One more decorative order of chivalry, relevant to this saga, is the Sternkreuzordern, or the Order of the Starry Cross, the royal family order of the Habsburg family. It was a Christian order awarded to ladies of high nobility and was traditionally worn on a black silk bow, although many ladies, understandably, preferred to wear it on a diamond-set bow instead. The Bourbon-Parma Collection included just such a diamond bow with a provenance reaching back to the Empress Maria Theresia, the mother of the Habsburg-Lorraine dynasty. While Vienna 1900 featured a bow for the Order of the Starry cross, circa 1840, whose first recorded owner was Archduchess Marie Therese of Austria-Teschen, Duchess of Württemberg (1845-1927).

The last word must surely go to the tiara, the unassailable, deeply emotive and evocative symbol of royal, imperial and noble femininity, a magical jewel exuding status and power. Sotheby’s can take pride in an unrivalled roll-call of spectacular historic tiaras that have passed through its salerooms and found new owners: from a 1920s Spanish ducal coronet, and the natural pearl and diamond tiara from the French Crown Jewels, to the stunning emerald and diamond tiara, owned by Princess Katharina Henckel von Donnersmarck, from around 1900, celebrating the great age of the tiara.

A fine diamond brooch, circa 1840, worn by Archduchess Marie Therese of Austria-Tuscany to suspend the Order of the Starry Cross, sold for 76,200 CHF.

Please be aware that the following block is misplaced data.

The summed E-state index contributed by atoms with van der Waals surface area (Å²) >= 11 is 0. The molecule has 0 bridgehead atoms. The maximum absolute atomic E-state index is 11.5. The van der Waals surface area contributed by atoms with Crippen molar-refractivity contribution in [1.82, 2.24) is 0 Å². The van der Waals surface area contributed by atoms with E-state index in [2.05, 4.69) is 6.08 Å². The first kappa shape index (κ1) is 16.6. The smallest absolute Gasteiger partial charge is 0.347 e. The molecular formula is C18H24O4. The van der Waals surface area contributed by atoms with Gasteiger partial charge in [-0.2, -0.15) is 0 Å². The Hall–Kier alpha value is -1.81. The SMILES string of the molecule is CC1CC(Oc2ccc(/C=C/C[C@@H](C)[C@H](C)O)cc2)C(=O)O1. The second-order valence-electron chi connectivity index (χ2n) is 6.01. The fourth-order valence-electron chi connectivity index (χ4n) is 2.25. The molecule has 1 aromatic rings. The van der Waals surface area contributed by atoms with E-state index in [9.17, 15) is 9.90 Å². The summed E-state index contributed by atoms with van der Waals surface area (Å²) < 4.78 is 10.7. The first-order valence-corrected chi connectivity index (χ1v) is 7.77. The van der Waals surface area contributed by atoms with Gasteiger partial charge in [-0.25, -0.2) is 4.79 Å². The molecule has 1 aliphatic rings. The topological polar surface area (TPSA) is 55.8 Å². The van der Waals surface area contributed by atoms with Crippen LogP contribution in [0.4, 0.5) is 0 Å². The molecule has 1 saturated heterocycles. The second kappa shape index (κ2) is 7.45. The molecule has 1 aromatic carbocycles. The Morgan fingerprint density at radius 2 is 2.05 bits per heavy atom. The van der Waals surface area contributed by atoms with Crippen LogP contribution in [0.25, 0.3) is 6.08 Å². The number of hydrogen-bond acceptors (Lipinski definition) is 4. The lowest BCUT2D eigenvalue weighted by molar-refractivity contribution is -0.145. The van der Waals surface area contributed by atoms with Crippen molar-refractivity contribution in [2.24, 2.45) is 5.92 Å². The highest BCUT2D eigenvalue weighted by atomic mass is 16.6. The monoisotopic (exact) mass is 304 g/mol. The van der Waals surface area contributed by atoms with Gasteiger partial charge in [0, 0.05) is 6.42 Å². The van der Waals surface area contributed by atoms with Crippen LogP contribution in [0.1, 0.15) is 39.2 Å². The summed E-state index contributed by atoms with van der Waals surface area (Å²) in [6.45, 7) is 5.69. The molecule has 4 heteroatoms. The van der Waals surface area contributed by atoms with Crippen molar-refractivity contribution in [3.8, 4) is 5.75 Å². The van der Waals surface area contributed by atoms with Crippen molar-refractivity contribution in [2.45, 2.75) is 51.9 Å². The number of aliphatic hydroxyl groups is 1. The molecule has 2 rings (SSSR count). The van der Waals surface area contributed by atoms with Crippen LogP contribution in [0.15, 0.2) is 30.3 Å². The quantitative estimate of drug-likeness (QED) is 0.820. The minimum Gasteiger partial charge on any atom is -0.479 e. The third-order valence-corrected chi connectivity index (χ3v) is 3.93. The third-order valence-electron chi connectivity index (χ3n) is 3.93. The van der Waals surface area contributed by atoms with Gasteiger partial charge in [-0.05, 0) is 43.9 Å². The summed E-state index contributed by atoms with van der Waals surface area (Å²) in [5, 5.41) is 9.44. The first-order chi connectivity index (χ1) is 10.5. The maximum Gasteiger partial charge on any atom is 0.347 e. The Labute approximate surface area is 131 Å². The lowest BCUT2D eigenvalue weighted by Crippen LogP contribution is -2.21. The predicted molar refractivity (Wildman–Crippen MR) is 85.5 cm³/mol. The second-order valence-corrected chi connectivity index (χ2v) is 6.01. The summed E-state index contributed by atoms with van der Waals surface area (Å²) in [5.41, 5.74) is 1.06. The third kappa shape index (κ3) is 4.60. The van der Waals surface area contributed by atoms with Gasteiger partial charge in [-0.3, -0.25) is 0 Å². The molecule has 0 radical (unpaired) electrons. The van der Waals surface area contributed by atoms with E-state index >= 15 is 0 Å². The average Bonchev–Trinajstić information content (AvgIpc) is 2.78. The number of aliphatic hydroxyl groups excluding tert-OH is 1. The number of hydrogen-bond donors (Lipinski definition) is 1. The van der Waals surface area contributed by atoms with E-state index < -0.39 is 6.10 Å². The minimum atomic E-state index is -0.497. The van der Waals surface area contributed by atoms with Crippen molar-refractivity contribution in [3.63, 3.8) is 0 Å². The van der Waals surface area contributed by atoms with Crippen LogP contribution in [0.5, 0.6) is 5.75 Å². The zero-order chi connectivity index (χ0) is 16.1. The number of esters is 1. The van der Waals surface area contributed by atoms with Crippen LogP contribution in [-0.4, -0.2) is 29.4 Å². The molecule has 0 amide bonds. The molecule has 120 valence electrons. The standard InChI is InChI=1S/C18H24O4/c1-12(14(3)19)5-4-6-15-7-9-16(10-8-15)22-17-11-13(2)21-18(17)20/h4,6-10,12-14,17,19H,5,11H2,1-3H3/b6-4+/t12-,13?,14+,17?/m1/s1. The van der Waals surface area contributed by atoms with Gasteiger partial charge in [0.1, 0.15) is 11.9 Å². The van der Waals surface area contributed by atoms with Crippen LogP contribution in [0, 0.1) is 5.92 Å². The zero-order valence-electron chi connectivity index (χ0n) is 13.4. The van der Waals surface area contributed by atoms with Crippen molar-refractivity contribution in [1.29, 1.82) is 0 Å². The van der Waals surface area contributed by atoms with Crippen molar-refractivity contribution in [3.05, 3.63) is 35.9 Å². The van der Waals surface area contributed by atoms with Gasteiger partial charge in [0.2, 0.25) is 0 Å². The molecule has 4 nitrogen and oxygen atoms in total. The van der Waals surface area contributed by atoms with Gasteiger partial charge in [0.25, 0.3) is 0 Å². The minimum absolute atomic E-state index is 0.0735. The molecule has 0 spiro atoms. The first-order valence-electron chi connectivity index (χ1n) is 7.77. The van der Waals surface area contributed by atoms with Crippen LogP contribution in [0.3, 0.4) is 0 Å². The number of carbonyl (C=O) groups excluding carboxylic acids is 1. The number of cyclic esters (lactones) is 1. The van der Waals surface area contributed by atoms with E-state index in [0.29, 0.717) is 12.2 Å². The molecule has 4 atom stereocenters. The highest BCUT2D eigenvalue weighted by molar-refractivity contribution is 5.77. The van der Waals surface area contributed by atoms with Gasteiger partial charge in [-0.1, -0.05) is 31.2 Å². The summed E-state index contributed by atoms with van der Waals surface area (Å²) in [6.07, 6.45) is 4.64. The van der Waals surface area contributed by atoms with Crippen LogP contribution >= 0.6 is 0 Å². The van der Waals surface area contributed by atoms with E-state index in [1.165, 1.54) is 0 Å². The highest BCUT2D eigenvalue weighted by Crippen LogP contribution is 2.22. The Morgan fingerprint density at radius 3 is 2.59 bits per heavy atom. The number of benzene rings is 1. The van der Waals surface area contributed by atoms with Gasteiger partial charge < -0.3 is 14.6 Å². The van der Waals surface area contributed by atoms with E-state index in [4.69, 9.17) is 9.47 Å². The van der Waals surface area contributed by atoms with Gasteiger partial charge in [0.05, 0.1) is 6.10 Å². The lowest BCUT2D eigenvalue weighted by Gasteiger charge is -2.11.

In the Vienna 1900 auction, tiaras came out on top: two enchanting creations were both by Köchert. One late 19th century model, a light, airy, garlanded composition of draped diamond festoons and flowers of diamonds and natural pearls, came from the collection of Princess Maria Immaculata of Bourbon-Two Sicilies, Archduchess of Austria-Tuscany. The other, circa 1896, a sublimely feminine ribbon and bow design, in diamonds and Burma rubies had belonged to Isabella, Duchess of Württenberg, Princess of Saxony (1871-1904).

Often, a royal or noble tiara conveyed a message through considered motifs, drawn from heraldry perhaps, from royal ciphers, such as the fleur-de-lys, or, as in the case of Lady Hesketh’s late 19th century floral tiara, patriotic symbols. A superb example of naturalistic diamond jewelry, the tiara celebrated heritage through its finely modelled and diamond-smothered national flowers of the United Kingdom, a rose, for England, in the centre, set en tremblant, with a thistle for Scotland and a shamrock for Northern Ireland.

Today, when jewels are appreciated more and more as powerful expressions of identity, and at a time when legacy is prized for the reassurance of longevity and continuity, historical royal, imperial and noble provenance has become as important as intrinsic value, if not more so. It’s often said that every jewel has a story to tell, and these are the jewels that tell the most fascinating stories of all, from the grandest of sweeping historical sagas to the most movingly poignant tales of love, loyalty and affection.

To discuss property valuation for upcoming Royal & Noble Jewelry auctions please contact:

Andres White Correal, Deputy Chairman, Jewelry.